// Unibail-Rodamco-Westfield and Hammerson walk away from the Croydon Partnership
// The partnership said the ongoing Covid-19 crisis had exacerbated existing issues
After Unibail-Rodamco-Westfield and Hammerson stepped away from the Centrale & Whitgift Centre, the local authority’s ambitions to revitalise Croydon have been thrown into disarray.
The Croydon Partnership, a joint venture struck in 2013 by institutional landlord giants Westfield and Hammerson, has walked away from the £1.4 billion planned regeneration of the Centrale & Whitgift Centre after the best part of a decade’s planning.
The partnership said in a statement that the ongoing Covid-19 pandemic has only worsened existing problems with the site and shopping in general.
The two landlords, on the other hand, stated that they would continue to cooperate with Croydon council on fresh ideas to regenerate the town centre.
“The retail industry was already facing major challenges which have been impacted further over the past 18 months, requiring a new approach to the regeneration of Croydon.
Partnership spokeswoman Simone Cochrane said: “We look forward to working with the council to create the Regeneration and Recovery Action Plan, which will define a new vision for the town centre that responds to the changes brought about by the pandemic and embraces the needs of the local community.”
“Collaboration is a key part of this process and so we will ensure that local people and businesses are invited to contribute their ideas to shape the creation of a reimagined town centre.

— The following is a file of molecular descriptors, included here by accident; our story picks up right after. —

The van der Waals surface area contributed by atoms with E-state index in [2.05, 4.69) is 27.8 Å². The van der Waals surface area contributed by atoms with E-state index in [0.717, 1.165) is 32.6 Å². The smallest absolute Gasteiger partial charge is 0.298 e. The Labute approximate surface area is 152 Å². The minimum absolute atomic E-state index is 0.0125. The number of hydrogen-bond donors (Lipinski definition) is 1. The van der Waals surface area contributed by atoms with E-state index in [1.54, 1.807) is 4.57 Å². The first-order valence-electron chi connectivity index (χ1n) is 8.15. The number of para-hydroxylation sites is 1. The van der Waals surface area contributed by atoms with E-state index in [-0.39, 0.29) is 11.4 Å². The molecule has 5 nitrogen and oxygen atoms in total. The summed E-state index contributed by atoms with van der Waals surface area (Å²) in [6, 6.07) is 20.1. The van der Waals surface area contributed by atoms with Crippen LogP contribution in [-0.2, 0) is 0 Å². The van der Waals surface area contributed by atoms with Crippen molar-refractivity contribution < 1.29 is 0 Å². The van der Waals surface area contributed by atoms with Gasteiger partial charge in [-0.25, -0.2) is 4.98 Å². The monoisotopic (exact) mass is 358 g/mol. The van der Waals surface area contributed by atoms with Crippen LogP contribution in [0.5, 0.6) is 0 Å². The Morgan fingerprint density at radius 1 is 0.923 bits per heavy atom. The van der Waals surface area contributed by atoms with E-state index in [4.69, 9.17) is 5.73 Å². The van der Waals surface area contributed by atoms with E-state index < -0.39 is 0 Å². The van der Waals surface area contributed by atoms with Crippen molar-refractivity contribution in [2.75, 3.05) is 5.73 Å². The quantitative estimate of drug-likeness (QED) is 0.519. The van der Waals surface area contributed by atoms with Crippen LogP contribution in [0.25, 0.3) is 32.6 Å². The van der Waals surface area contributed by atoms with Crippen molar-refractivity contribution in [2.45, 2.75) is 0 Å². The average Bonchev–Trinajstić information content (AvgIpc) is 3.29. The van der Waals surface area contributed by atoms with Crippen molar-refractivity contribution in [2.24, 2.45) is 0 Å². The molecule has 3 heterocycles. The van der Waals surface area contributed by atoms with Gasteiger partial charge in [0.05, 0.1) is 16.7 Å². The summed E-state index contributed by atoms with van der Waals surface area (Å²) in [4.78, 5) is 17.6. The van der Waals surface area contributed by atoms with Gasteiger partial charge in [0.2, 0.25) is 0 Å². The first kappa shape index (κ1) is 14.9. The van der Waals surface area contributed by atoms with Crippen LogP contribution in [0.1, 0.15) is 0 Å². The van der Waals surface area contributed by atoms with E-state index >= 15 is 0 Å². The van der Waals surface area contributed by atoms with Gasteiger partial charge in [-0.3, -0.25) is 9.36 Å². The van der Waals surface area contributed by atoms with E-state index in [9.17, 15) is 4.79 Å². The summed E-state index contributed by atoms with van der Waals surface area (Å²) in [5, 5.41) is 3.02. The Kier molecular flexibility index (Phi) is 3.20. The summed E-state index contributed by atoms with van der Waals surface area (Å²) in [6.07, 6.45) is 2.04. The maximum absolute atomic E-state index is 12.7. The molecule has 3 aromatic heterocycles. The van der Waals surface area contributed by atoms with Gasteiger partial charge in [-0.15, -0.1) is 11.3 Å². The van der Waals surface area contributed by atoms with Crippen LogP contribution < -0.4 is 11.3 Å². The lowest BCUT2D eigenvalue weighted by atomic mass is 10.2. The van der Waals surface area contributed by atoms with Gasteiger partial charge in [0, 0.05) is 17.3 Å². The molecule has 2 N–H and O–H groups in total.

“In the short term, the Partnership will continue to focus on Centrale & Whitgift to ensure a safe and welcoming environment for our customers, retailers and employees, with a diverse programme of immersive events and pop-ups to enhance the town centre experience.”
On Monday, a Croydon council study stated that Croydon Westfield was no longer a “appropriate or sustainable development,” effectively putting the idea to rest.
The announcement comes after Unibail-Rodamco-Westfield and Hammerson announced a review of the planned scheme in 2019, with the intention of reducing the number of shops on the scheme and replacing them with office space and a hotel.
Originally, Westfield Croydon was supposed to be a 200,000 sq ft mixed-use retail centre that would have brought 5,000 new jobs to Croydon.
Despite this, the scheme has been plagued by delays throughout its life, and the council analysis suggests that its cancellation may be a blessing in disguise for the area.